Wikimedia Foundation. 2010.

Look at other dictionaries:

  • Women’s International League for Peace and Freedom — Die Women’s International League for Peace and Freedom (WILPF) ist eine internationale nichtstaatliche Organisation, die älteste internationale Frauen Friedensorganisation der Welt. Sie hat ihr Internationales Büro in Genf (Schweiz), eine… …   Deutsch Wikipedia

  • Women's International League for Peace and Freedom — ▪ international organization       organization whose opposition to war dates from World War I, which makes it the oldest continuously active peace organization in the United States. It encompasses some 100 branches in the United States and has… …   Universalium

  • Peace and Freedom Party — Infobox American Political Party party name = Peace and Freedom Party party articletitle = Peace and Freedom Party party chairman = State Central Committee senateleader = houseleader = foundation = June 23, 1967 ideology = Feminist Socialist… …   Wikipedia

  • March on Washington for Jobs and Freedom — The March on Washington for Jobs and Freedom (or The Great March on Washington, as styled in a sound recording released after the event)[1][2] was the largest …   Wikipedia

  • Women Strike for Peace — ▪ American organization       organization that evolved out of an international protest against atmospheric nuclear testing held on November 1, 1961. On that day between 12,000 and 50,000 women in various nations demonstrated to protest nuclear… …   Universalium

  • International Coalition for the Decade — On 10 November 1998, the United Nations General Assembly proclaimed the first decade of the 21st century and the third millennium, the years 2001 to 2010, as the International Decade for the Promotion of a Culture of Peace and Non Violence for… …   Wikipedia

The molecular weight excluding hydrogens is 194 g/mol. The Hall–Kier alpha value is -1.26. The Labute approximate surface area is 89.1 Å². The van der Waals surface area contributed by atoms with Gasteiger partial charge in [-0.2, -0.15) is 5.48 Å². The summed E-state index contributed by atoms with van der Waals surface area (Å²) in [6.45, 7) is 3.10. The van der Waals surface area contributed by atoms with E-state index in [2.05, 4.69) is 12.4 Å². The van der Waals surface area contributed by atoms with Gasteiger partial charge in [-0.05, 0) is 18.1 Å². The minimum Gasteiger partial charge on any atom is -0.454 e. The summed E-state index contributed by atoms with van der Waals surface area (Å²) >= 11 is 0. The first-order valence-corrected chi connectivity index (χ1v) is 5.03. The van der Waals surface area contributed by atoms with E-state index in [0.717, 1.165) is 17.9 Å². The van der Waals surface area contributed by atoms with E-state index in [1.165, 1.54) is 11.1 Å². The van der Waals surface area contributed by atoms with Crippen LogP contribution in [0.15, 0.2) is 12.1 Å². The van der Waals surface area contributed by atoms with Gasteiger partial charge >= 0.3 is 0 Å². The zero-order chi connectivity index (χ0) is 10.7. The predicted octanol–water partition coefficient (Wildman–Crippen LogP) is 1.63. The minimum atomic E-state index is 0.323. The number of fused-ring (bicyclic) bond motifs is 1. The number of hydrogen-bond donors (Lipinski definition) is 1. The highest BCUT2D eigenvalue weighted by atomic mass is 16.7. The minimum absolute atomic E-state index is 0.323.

• Peace and conflict studies — Peace Research redirects here Peace and conflict studies is a social science field that identifies and analyses violent and nonviolent behaviours as well as the structural mechanisms attending social conflicts with a view towards understanding… …   Wikipedia

  • The Seneca Women's Encampment for a Future of Peace and Justice — The Seneca Women’s Encampment for a Future of Peace and Justice was also referred to as the Encampment, the Women’s Encampment, the Women s Peace Camp, the Peace Camp, the Women s Encampment for a Future of Peace and Justice, the girls at the… …   Wikipedia

  • Mothers for Peace — San Luis Obispo Mothers for Peace (SLOMFP) is a participant in the anti nuclear movement in California which is depicted in the anti nuclear Dark Circle for its activity in the early years of protests against the Diablo Canyon Power Plant (DCPP) …   Wikipedia

  • Women in Côte d'Ivoire — formed less than half the country s population in 2003.cite web | last = | first = | authorlink = | coauthors = | title = Overview: Côte d Ivoire Data extracted from the publication Country Profiles for Population and Reproductive Health , Policy …   Wikipedia

Share the article and excerpts

Direct link
Do a right-click on the link above
and select “Copy Link”